Educational psychology specializes in the study of learning processes, educational interventions, teaching, and schools environments. Educational psychologists are concerned with how people learn, and they using the theories of developmental and behavioral-cognitive psychology to explore this topic in children, adolescents, and adults. School psychologists are the practitioners who diagnose and treat behavioral and learning problems of students. School psychologists use the theories and principles of clinical and educational psychology to provide evaluations, counseling, and consultations to children of varying ages and backgrounds.
The road to becoming a licensed educational psychologist begins with earning an undergraduate degree such as the Bachelor of Science degree in educational psychology. Students in this program will take a variety of courses in social and behavioral science, general psychology and counseling, and human/cultural diversity. Some programs offer educational psychology concentrations like corrections, human development child and family studies, and counselor education.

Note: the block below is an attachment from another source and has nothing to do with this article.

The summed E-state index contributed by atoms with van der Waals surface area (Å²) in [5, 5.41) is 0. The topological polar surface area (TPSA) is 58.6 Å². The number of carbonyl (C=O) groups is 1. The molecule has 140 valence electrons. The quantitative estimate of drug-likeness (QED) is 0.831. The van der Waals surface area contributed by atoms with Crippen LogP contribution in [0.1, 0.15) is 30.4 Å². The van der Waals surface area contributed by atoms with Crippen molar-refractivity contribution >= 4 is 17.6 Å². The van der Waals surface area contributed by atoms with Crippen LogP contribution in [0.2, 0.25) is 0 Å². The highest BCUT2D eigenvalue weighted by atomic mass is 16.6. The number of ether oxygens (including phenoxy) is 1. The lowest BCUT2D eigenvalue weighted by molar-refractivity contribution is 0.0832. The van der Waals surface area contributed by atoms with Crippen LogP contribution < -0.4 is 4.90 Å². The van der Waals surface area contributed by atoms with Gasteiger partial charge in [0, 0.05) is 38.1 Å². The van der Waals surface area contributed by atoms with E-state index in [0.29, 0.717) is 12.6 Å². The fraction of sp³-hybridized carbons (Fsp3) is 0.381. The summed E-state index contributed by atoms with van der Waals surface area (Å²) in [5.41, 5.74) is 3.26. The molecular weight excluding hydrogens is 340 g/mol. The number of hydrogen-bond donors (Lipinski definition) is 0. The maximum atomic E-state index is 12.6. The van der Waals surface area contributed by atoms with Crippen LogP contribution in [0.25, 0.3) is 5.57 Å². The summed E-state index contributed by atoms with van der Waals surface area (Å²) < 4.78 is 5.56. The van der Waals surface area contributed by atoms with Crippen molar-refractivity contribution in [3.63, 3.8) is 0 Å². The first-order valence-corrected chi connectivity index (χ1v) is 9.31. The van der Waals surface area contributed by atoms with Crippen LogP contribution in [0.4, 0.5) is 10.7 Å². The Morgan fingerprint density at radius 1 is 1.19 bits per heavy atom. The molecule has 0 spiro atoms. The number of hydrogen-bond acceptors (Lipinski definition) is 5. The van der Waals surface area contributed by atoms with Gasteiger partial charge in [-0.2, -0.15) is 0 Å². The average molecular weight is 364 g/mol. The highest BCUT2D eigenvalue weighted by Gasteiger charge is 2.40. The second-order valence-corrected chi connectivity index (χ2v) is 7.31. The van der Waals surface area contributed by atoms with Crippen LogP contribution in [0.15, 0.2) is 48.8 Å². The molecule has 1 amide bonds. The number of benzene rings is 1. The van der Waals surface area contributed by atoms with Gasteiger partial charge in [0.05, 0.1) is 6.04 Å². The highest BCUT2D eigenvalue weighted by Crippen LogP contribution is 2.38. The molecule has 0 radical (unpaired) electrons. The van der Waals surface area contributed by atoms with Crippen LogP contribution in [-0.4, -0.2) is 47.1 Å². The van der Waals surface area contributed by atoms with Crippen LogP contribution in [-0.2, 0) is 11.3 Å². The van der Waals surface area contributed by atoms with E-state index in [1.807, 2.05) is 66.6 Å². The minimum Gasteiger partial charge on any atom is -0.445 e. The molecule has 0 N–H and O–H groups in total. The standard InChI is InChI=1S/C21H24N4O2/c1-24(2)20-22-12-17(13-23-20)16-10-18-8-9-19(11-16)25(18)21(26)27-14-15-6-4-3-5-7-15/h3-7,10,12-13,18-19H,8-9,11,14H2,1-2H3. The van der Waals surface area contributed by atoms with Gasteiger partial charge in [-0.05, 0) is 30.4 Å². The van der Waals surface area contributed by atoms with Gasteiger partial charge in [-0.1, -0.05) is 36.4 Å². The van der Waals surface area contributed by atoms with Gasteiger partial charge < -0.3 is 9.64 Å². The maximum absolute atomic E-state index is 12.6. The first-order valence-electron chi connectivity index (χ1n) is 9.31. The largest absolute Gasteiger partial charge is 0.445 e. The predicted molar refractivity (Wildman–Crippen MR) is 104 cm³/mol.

Graduates of the bachelor’s degree program will be eligible to work in a variety of jobs, including case workers, outreach and community specialists, youth court advocates, childcare workers, psychological assistants, and more. The undergraduate degree also serves as excellent preparation for the master’s degree in educational psychology or another mental health specialty.